Lengthy lockdowns and travel bans during the pandemic hit the airline industry particularly hard. As demand returns, carriers are scrambling to address worker shortages, steep fuel prices and their own capacities to provide service to customers.
Due to industry pressures, airlines are canceling flights, slashing summer schedules and, as American Airlines is doing, discontinuing flights to certain destinations, per CNBC.
While airlines figure out their particular set of operational issues, what recourse do you, the passenger, have when your flight gets canceled?
According to the U.S. Department of Transportation (DOT) regulations, “A consumer is entitled to a refund if the airline canceled a flight, regardless of the reason and the consumer chooses not to travel.”
Compensation is required by U.S. law when certain passengers are “bumped” from a flight that is oversold. For flight delays, the picture gets murkier, with numerous factors being weighed in determining what constitutes a “significant delay.”
For cancellations, however, airlines are obligated to provide a refund — even on non-refundable tickets — for your unused reserved flight, plus any costs associated with your ticket (i.e.: bag fees or seat assignment), per the DOT. The airline will very likely first try to fit you on a later flight, if possible, and has the right to try to book you with another airline.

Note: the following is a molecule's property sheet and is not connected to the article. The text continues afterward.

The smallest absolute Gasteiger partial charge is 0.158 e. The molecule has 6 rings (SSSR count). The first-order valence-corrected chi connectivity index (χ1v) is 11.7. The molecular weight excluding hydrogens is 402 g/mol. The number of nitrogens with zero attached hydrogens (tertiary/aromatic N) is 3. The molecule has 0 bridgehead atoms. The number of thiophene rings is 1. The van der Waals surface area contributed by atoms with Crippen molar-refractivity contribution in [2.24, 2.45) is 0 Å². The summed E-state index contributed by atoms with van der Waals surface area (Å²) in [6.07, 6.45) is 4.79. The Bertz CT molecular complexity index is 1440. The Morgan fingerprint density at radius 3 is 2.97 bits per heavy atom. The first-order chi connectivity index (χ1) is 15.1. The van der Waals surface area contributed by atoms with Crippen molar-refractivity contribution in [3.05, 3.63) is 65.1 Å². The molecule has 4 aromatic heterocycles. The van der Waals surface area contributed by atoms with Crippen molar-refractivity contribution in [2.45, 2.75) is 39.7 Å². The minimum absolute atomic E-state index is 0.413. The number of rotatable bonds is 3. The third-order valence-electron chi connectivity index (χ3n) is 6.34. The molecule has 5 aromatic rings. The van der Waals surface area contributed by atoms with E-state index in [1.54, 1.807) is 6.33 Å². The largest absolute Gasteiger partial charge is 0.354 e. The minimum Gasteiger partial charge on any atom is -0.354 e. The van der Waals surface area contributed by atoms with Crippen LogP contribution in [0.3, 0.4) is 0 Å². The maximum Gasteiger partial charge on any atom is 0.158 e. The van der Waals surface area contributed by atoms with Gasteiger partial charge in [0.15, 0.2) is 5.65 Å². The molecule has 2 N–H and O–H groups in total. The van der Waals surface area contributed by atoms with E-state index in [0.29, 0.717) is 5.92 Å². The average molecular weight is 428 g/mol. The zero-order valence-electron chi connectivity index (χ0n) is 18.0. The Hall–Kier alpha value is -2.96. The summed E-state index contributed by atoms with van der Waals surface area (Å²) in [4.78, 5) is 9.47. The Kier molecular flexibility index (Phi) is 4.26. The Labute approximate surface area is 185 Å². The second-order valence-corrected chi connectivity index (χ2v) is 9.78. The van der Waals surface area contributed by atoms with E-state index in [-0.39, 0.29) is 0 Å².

Additionally, according to The Points Guy, airlines will try to refund your flight in the form of a future flight voucher, sometimes with bonuses added like discounts or travel miles. If a refund is what you want, a refund is what you’ll need to fight for — by requesting it from the airline, disputing the charge on your credit card or filing a complaint with the Department of Transportation.
There are no hard and fast rules to recoup trip losses as a result of a canceled flight. If you miss a wedding, cruise or concert, carriers are not required to reimburse you for the missed activity. They also aren’t obligated to provide accommodation, meals or transportation when your flight is canceled, but have regulations in place for consequential inconveniences and exceptional circumstances.
Airline Passengers’ Bill of Rights May Advance
Given the lack of legislation pertaining to passengers’ rights regarding flight delays and cancellation, Sen. Richard Blumenthal’s proposed Airline Passengers’ Bill of Rights legislation may have to be looked at again after being sent to the Senate Committee on Commerce, Science, and Transportation for review in Nov. 2021.
Aside from proposing regulations on unrestricted scheduled information, price protections and carrier fees concerning passengers, the bill addresses refunds and provides for incidental costs associated with delayed or canceled flights — and establishes compensation to any passenger denied boarding as a result of an oversold flight at a minimum of $1,350.
“This comprehensive bill will make the skies friendlier for airline passengers,” said Blumenthal in a press statement. “From skyrocketing fees and shrinking seats to airline-caused delays and cancellations, air travel has become stressful, unpredictable, and uncomfortable for fliers.”
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